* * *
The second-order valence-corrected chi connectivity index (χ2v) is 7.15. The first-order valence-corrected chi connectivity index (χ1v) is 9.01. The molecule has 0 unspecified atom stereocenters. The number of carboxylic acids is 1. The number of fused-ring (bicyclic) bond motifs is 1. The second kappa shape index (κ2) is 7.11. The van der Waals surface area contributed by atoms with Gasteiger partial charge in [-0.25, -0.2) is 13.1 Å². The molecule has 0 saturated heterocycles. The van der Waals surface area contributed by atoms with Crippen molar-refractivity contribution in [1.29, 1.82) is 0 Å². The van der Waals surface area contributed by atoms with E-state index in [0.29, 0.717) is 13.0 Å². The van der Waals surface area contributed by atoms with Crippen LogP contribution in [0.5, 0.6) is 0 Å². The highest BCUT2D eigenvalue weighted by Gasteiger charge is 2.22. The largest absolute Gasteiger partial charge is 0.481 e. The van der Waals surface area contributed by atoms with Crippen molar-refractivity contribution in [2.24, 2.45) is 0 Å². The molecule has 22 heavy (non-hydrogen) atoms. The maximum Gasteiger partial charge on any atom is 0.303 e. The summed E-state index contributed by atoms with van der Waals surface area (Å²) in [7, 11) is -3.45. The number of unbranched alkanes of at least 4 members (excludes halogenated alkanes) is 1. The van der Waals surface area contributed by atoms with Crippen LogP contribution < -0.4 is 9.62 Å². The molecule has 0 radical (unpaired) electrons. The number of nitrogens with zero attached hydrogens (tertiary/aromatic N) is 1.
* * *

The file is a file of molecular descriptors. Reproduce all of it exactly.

The second-order valence-corrected chi connectivity index (χ2v) is 7.15. The first-order valence-corrected chi connectivity index (χ1v) is 9.01. The molecule has 0 unspecified atom stereocenters. The number of carboxylic acids is 1. The number of fused-ring (bicyclic) bond motifs is 1. The second kappa shape index (κ2) is 7.11. The van der Waals surface area contributed by atoms with Gasteiger partial charge in [-0.25, -0.2) is 13.1 Å². The molecule has 0 saturated heterocycles. The van der Waals surface area contributed by atoms with Crippen molar-refractivity contribution in [1.29, 1.82) is 0 Å². The van der Waals surface area contributed by atoms with E-state index in [0.29, 0.717) is 13.0 Å². The van der Waals surface area contributed by atoms with Crippen LogP contribution in [0.5, 0.6) is 0 Å². The highest BCUT2D eigenvalue weighted by Gasteiger charge is 2.22. The largest absolute Gasteiger partial charge is 0.481 e. The van der Waals surface area contributed by atoms with Crippen molar-refractivity contribution in [2.24, 2.45) is 0 Å². The molecule has 22 heavy (non-hydrogen) atoms. The maximum Gasteiger partial charge on any atom is 0.303 e. The summed E-state index contributed by atoms with van der Waals surface area (Å²) in [7, 11) is -3.45. The number of unbranched alkanes of at least 4 members (excludes halogenated alkanes) is 1. The van der Waals surface area contributed by atoms with Crippen LogP contribution < -0.4 is 9.62 Å². The molecule has 0 radical (unpaired) electrons. The number of nitrogens with zero attached hydrogens (tertiary/aromatic N) is 1.